It is a policy of Nigerian courts to enforce arbitration agreements where the parties clearly intended to submit their dispute to arbitration.
In Mekwunye v. Imoukhuede (2019) 13 NWLR (Pt. 1690) 439, the Supreme Court of Nigeria kept with this well-established trend by upholding a ‘pathological’ arbitration clause. The court accepted that an initially poorly drafted ad hoc arbitration clause, which ostensibly referred to a non-existent appointing authority, could be treated as valid.
The dispute stemmed from the parties’ tenancy relationship. Their deed of lease contained an arbitration clause, under which the parties agreed to refer disputes to a sole arbitrator appointed by the President, Chartered Institute of Arbitration, London, Nigeria Chapter.
A dispute arose between the parties, following which the appellant activated the arbitration clause by writing to the Chairman, Chartered Institute of Arbitrators (U.K.), Nigeria Branch, to appoint an arbitrator. The Nigerian Branch Chairman made the appointment as requested.
The respondent challenged the arbitrator’s appointment but withdrew the challenge at the preliminary meeting. The proceedings continued and the arbitrator made a final award in the appellant’s favour.
The appellant applied to the trial court for the award’s enforcement. The respondent resisted the enforcement application and invited the court to set aside the award. Respondent’s contention, among other grounds, was that “there is no body/organization known as THE CHARTERED INSTITUTE OF ARBITRATION (LONDON) NIGERIAN CHAPTER and as such, there cannot be a referral for arbitration to a non-existent body.”
The High Court dismissed the challenge. It found that the Parties’ intention was to refer their disputes to arbitration and that the intended appointing authority was the Chairman of the Chartered Institute of Arbitrators, Nigeria Branch.
Aggrieved, the respondent appealed to the Court of Appeal, which overturned the High Court’s decision for the following reasons:
“There is nothing from the processes […] to support the conclusion reached by the lower court that the Chairman of the Chartered Institute of Arbitrators (United Kingdom) Nigeria Branch is the same person as the president of the chartered institute of arbitrators London – Nigeria Chapter […] It follows therefore that since there is in effect no body/organization known as the Chartered Institute of Arbitration (London) Nigerian chapter, the clause itself is unenforceable.”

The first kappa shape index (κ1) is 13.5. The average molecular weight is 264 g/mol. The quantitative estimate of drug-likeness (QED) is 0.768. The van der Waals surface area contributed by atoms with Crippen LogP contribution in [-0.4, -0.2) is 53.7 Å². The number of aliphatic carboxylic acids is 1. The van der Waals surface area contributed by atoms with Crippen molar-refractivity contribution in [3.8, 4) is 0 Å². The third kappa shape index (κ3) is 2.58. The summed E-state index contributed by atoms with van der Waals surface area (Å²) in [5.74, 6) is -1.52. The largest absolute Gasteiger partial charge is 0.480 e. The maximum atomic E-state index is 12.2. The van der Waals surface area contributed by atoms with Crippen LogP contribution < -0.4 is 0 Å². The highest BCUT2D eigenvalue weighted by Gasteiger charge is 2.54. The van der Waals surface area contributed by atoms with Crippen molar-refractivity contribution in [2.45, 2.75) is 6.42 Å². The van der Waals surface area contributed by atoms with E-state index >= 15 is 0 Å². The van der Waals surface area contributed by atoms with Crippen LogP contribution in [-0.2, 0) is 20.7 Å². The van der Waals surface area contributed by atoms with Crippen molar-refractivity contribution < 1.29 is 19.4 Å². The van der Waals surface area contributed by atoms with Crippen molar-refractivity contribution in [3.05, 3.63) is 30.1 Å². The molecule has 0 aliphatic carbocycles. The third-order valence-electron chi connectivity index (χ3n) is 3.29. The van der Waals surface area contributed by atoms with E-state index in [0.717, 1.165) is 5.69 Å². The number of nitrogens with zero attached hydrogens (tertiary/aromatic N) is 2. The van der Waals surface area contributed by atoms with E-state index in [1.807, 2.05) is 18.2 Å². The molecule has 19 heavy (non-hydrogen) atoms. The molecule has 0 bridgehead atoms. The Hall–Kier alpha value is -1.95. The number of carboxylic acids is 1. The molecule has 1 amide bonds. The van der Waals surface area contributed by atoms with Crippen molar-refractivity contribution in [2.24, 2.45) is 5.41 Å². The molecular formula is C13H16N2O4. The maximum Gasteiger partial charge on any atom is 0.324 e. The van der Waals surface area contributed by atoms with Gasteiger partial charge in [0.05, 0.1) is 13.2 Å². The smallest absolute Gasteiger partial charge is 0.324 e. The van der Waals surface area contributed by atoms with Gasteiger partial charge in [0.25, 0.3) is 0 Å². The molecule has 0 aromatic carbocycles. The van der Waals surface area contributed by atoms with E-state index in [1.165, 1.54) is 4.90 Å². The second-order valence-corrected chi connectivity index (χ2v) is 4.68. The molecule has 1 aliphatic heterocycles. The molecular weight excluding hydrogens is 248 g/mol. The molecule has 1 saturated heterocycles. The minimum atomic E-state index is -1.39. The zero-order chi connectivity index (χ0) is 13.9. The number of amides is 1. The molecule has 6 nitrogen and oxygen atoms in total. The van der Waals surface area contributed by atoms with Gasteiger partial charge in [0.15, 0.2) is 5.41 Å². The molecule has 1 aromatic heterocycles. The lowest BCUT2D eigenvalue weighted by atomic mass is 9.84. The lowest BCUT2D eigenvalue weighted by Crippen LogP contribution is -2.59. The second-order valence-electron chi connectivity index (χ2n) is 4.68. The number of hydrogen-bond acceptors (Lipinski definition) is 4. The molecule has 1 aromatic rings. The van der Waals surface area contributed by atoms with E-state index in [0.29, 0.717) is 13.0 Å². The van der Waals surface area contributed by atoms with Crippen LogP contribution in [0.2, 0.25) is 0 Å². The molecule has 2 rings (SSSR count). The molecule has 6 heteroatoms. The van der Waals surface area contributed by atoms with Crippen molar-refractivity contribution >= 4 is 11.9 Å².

Dissatisfied with the Court of Appeal’s decision, the appellant appealed to the Supreme Court.
Regarding the arbitration clause’s validity, the Supreme Court rejected the Court of Appeal’s conclusion. The court, through the Honourable Justice Kekere-Ekun, held:
“[…] the learned trial judge sought to give effect to the intention of the parties as manifested by their agreement to submit [their dispute] to arbitration. Despite the error in nomenclature, there was nothing before the court to suggest that the respondent was misled or that he was in doubt as to who the appointing authority was. […] having regard to the fact that Nigeria is an arbitration-friendy jurisdiction, I am of the considered view that the approach of the trial court in giving effect to the intention of the parties, notwithstanding the defective clause, is the correct approach.”
In his contributory judgment, the Honourable Justice Eko added:
“I agree with the appellant that the reference to Chartered Institute of Arbitrators (London) Nigeria Chapter […] should not defeat or invalidate the arbitration proceedings since the parties had, anyway, manifestly shown their intention to submit to arbitration. The court of justice is more interested in the substance than mere form.”
The Supreme Court, therefore, reversed the Court of Appeal’s decision.
The Supreme Court’s decision illustrates the policy of Nigerian court’s to enforce arbitration agreements that raise difficulties concerning the arbitral tribunal’s constitution, provided that the parties’ intention to refer their dispute to arbitration is unequivocal.
So-called ‘pathological clauses’ are arbitration clauses that fail to fulfil their essential functions. Former ICC Secretary-General, Frédéric Eisemann, identified four essential functions of an arbitration clause:
- to produce mandatory consequences between the parties;
- to exclude the intervention of state courts in the settlement of disputes, at least before the tribunal’s issuance of the award;
- to give the arbitrators powers to resolve the disputes likely to arise between the parties; and
- to allow an efficient and quick procedure that will result in an enforceable award.
In the case at hand, the arbitration clause was tainted by its reference to a non-existing appointing authority. However, the Supreme Court could easily cure the dysfunction. Having ensured that the parties had unequivocally intended to refer their dispute to arbitration, the court held that the arbitration clause was enforceable.
The judgment is consistent with the approach of Nigerian courts, tending to uphold an arbitration clause’s validity. This approach is reflected in the case of Sino-Africa Agricultural & Ind. Co. Ltd. v. Ministry of Finance Incorporated (2014) 10 NWLR (Pt. 1416) 515, where the Court of Appeal held:
“It needs to be echoed that parties generally should not be encouraged to circumvent arbitration agreements since both parties manifested their respective intention in the contract […] to refer the matter to arbitration […] Therefore, arbitration agreements are enforceable even if vague, so long as the parties’ intention to arbitrate […] is evinced therein.”